This has been a crazy year. With a looming recession, layoffs across the tech sector, peak employee burnout, and so much more, most leaders are desperately hoping that 2023 will bring more calm and stability. Unfortunately, the odds of that happening are slim at best.

What can improve, however, is the training companies give their leaders. If leaders are equipped with the right skills, whatever challenges come in 2023 won’t seem quite as dire. To that end, here are three critical skills that leaders must have going into 2023.

Skill #1: Building, Teaching and Living Values

The employee-employer contract has shifted in favor of employees in the past few years. Top performers are not going to quietly and passively accept whatever their company does. If a high performer joined an organization because of that company’s values, you can bet that they’re going to demand the company actually practice those values. And if a company hasn’t clearly defined its values, good luck getting top performers in the first place.

The Leadership IQ study, Why Company Values Are Falling Short, revealed that employees are 115% more engaged when their organization has a well-defined set of company values. The problem is that only 24% of organizations have detailed what specific behaviors are necessary to live their company values.

Leaders in 2023 are going to have to thoroughly communicate and explain the company’s values. And more than that, leaders have to teach every single employee precisely what behaviors are necessary to live those values. In 2023, values cannot be some pretty document that’s idly framed on a conference room wall; values need to be consistently taught and lived.

Skill #2: Reducing Frustrations

Current burnout levels are frightening at most companies. And the closer a recession seems, the more stressed (and subsequently burned out) employees will become. There are antidotes to burnout, however, and one of the easiest to implement is reducing employee frustrations.

In the study, Frustration At Work, Leadership IQ discovered that around 60% of employees say that the frustrations they face at work are so severe that they want to look for other jobs. The good news is that 84% of employees feel that if their major frustration were fixed, they would be significantly more productive.

Perhaps surprisingly, the majority of work frustrations that employees identify are fixable. Whether it’s a broken process, a micromanaging boss, or unintelligible work-from-home policies, the issues ruining employee morale are not insurmountable. But fixing those frustrations will require leaders to ask directly, and without defensiveness, for employees to share any and all frustrations.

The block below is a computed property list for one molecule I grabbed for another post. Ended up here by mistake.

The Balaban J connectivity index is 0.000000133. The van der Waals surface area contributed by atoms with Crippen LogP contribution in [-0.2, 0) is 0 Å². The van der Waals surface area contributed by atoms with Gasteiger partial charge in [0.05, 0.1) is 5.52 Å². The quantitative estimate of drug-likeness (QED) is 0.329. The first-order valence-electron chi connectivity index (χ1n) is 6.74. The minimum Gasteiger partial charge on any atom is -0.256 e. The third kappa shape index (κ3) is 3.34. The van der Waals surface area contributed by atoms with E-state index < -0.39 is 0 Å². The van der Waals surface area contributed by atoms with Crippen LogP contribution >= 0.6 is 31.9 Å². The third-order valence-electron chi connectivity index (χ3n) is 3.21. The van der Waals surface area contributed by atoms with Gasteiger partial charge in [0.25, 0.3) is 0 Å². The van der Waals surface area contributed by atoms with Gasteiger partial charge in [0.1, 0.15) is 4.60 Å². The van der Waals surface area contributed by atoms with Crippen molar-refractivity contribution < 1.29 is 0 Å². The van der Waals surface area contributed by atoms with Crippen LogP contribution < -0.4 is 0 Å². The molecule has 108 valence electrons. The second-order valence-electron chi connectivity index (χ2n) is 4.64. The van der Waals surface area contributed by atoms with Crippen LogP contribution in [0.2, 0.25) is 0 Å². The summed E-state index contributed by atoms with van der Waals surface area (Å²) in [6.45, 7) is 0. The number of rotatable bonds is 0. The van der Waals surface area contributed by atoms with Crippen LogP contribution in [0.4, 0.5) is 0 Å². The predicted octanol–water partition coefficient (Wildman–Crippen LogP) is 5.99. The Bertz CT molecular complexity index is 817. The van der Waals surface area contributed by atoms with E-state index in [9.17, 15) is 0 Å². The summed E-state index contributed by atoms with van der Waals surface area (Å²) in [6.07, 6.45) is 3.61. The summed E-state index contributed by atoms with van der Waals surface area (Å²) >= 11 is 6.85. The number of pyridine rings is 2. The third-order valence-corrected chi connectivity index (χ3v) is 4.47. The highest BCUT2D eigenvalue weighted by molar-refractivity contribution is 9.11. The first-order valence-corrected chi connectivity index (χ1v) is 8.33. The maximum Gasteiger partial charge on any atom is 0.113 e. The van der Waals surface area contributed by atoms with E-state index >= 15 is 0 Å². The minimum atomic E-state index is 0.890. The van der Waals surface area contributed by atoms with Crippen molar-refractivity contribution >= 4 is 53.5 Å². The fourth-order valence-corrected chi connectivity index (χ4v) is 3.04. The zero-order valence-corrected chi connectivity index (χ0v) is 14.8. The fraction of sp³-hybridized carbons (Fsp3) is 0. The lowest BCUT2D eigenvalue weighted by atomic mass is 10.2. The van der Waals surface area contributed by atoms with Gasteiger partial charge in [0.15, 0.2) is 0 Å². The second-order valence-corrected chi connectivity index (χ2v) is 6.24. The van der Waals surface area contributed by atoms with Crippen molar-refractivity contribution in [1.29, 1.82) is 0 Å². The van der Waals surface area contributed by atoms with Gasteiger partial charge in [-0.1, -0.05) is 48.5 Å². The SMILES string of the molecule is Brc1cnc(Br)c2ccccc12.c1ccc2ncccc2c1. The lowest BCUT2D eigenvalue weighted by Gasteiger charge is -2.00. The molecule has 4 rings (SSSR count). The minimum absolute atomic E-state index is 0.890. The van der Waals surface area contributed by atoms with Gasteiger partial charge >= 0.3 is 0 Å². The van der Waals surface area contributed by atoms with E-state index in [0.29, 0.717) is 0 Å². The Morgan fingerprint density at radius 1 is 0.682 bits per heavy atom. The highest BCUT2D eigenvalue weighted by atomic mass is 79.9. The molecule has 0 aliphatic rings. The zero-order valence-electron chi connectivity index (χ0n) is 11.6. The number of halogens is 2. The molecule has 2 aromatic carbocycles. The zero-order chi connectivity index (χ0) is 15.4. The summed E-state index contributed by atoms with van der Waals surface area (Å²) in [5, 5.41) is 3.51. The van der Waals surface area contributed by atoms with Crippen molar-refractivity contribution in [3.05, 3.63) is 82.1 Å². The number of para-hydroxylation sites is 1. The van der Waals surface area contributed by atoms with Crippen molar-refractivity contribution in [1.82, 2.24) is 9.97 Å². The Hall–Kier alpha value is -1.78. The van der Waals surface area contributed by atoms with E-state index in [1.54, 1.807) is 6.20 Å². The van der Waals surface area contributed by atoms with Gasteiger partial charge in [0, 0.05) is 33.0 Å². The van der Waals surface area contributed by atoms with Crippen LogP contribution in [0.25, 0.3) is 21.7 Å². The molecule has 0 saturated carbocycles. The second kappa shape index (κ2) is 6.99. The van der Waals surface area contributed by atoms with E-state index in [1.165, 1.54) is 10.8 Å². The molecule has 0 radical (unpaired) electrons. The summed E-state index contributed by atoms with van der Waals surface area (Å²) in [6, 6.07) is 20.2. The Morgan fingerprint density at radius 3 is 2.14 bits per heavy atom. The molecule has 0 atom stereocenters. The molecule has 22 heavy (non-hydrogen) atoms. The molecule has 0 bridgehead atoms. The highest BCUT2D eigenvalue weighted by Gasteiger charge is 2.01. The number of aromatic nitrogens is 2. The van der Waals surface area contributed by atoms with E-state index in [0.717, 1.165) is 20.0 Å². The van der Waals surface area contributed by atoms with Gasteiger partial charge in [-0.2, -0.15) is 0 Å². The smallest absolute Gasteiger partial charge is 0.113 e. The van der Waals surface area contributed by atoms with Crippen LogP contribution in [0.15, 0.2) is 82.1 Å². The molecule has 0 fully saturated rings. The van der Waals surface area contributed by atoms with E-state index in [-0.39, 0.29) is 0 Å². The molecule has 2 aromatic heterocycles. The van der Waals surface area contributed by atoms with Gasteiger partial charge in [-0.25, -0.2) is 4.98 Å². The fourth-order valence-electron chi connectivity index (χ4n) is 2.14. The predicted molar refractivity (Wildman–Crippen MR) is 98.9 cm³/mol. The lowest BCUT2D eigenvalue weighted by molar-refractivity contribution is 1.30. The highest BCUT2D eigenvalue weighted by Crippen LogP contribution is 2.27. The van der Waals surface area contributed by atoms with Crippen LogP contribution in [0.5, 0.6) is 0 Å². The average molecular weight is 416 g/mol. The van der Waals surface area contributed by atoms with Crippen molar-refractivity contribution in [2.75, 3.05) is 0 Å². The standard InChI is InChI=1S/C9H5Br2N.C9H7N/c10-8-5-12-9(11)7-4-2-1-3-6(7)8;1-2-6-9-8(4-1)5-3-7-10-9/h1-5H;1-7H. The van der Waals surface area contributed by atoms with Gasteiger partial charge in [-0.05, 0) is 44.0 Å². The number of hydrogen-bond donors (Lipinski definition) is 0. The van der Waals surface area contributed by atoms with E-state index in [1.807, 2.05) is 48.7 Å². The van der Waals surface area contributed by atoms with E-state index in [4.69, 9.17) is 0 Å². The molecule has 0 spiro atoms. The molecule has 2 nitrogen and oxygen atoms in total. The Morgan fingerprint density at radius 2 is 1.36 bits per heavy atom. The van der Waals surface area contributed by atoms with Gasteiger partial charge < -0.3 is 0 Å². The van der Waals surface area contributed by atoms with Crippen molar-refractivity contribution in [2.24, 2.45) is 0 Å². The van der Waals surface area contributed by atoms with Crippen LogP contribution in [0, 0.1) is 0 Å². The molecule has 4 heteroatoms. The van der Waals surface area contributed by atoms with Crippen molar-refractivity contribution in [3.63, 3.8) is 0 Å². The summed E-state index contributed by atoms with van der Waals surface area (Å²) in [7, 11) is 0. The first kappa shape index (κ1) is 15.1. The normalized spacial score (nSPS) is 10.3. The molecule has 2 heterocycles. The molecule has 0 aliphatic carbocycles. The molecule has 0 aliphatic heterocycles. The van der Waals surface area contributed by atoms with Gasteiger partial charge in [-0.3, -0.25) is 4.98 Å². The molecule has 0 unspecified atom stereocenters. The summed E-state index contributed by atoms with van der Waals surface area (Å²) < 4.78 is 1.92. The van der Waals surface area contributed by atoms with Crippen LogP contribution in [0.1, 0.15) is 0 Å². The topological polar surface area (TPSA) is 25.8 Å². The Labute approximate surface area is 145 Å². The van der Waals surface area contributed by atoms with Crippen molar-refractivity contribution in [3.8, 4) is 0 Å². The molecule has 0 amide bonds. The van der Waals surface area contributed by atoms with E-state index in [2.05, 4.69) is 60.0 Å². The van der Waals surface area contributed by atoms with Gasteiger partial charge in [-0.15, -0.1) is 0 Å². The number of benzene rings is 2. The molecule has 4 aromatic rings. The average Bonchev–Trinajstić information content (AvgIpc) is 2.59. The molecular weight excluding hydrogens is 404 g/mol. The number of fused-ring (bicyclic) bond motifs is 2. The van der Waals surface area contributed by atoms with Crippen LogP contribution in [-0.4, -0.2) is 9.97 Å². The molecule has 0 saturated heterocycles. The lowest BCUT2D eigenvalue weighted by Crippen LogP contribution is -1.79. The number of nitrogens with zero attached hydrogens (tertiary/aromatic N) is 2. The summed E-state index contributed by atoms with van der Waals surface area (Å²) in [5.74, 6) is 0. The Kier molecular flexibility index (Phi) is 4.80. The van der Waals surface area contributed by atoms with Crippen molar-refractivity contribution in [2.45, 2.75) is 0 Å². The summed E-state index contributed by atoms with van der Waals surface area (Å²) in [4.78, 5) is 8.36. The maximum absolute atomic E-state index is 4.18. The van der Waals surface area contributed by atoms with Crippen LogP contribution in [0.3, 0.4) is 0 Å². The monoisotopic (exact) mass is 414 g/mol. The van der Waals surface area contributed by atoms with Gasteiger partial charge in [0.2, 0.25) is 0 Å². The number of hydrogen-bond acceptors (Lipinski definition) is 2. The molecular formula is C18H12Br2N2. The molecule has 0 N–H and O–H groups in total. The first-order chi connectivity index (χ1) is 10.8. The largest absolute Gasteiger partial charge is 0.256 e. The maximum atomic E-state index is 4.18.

Gone are the days when leaders didn’t have to listen to their people; these days, leaders absolutely need to surface, via real dialogue, the pains afflicting their people.

Skill #3: Hiring For Attitude

recent study found that most CEOs think will there will be a recession in 2023. If that happens, hiring will likely slow, if not freeze, at many companies. And when that occurs, every hiring decision will take on increased importance. When hiring slows, if a manager makes a poor hiring decision, they may not get another chance to hire someone better.

Great hiring decisions are going to require a lot more than merely selecting candidates with the right skills. In the landmark study, Why New Hires Fail, Leadership IQ discovered that 46% of newly-hired employees will fail within 18 months. And 89% of the time, those hiring failures will be the result of poor attitudes, not a lack of technical skills.

The next year probably won’t be a boom time, where hiring mistakes can be quickly rectified with a ready funnel of replacements. One bad hire can mean that a position is filled with a painful employee, or it stays unfilled for the next year. While managers often give short shrift to interviewing candidates, for the next few months, that activity should be at the very top of their list of priorities.

The upcoming year is unlikely to be much calmer than the last. But if leaders are prepared with a few new skills, there’s a good chance it won’t feel nearly as stressful.